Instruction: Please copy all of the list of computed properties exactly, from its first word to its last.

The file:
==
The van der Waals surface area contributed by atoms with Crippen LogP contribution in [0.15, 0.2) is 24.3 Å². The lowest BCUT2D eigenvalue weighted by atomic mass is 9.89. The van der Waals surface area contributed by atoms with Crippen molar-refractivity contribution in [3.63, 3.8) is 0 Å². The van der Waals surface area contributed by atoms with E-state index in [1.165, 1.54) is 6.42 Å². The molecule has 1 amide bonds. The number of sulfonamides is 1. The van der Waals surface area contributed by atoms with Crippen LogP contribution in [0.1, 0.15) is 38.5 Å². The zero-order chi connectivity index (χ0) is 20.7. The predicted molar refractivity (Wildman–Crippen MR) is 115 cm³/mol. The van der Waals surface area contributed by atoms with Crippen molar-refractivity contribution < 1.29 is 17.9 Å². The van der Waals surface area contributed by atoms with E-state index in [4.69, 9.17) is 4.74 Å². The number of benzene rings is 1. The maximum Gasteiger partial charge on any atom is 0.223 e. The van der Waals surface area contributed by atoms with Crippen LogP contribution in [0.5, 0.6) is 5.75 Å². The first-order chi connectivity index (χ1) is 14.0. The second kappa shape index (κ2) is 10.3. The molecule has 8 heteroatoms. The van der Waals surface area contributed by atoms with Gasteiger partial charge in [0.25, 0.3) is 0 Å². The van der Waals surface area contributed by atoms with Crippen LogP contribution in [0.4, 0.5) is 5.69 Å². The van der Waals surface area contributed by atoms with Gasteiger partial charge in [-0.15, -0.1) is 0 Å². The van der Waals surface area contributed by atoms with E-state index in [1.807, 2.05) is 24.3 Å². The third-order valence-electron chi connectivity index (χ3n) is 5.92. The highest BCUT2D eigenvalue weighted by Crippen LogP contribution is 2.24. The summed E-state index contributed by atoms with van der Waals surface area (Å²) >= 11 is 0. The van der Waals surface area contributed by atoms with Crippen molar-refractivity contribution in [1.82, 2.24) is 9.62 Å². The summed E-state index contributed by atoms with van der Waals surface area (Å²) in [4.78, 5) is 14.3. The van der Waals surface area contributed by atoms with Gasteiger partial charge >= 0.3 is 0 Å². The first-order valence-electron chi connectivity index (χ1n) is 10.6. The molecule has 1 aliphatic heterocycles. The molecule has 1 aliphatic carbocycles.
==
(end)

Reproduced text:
The van der Waals surface area contributed by atoms with Crippen LogP contribution in [0.15, 0.2) is 24.3 Å². The lowest BCUT2D eigenvalue weighted by atomic mass is 9.89. The van der Waals surface area contributed by atoms with Crippen molar-refractivity contribution in [3.63, 3.8) is 0 Å². The van der Waals surface area contributed by atoms with E-state index in [1.165, 1.54) is 6.42 Å². The molecule has 1 amide bonds. The number of sulfonamides is 1. The van der Waals surface area contributed by atoms with Crippen LogP contribution in [0.1, 0.15) is 38.5 Å². The zero-order chi connectivity index (χ0) is 20.7. The predicted molar refractivity (Wildman–Crippen MR) is 115 cm³/mol. The van der Waals surface area contributed by atoms with Crippen molar-refractivity contribution < 1.29 is 17.9 Å². The van der Waals surface area contributed by atoms with E-state index in [4.69, 9.17) is 4.74 Å². The number of benzene rings is 1. The maximum Gasteiger partial charge on any atom is 0.223 e. The van der Waals surface area contributed by atoms with Crippen LogP contribution in [0.5, 0.6) is 5.75 Å². The first-order chi connectivity index (χ1) is 14.0. The second kappa shape index (κ2) is 10.3. The molecule has 8 heteroatoms. The van der Waals surface area contributed by atoms with Gasteiger partial charge in [0.25, 0.3) is 0 Å². The van der Waals surface area contributed by atoms with Crippen LogP contribution in [0.4, 0.5) is 5.69 Å². The van der Waals surface area contributed by atoms with Gasteiger partial charge in [-0.15, -0.1) is 0 Å². The van der Waals surface area contributed by atoms with E-state index in [1.807, 2.05) is 24.3 Å². The third-order valence-electron chi connectivity index (χ3n) is 5.92. The highest BCUT2D eigenvalue weighted by Crippen LogP contribution is 2.24. The summed E-state index contributed by atoms with van der Waals surface area (Å²) >= 11 is 0. The van der Waals surface area contributed by atoms with Crippen molar-refractivity contribution in [1.82, 2.24) is 9.62 Å². The summed E-state index contributed by atoms with van der Waals surface area (Å²) in [4.78, 5) is 14.3. The van der Waals surface area contributed by atoms with Gasteiger partial charge >= 0.3 is 0 Å². The first-order valence-electron chi connectivity index (χ1n) is 10.6. The molecule has 1 aliphatic heterocycles. The molecule has 1 aliphatic carbocycles.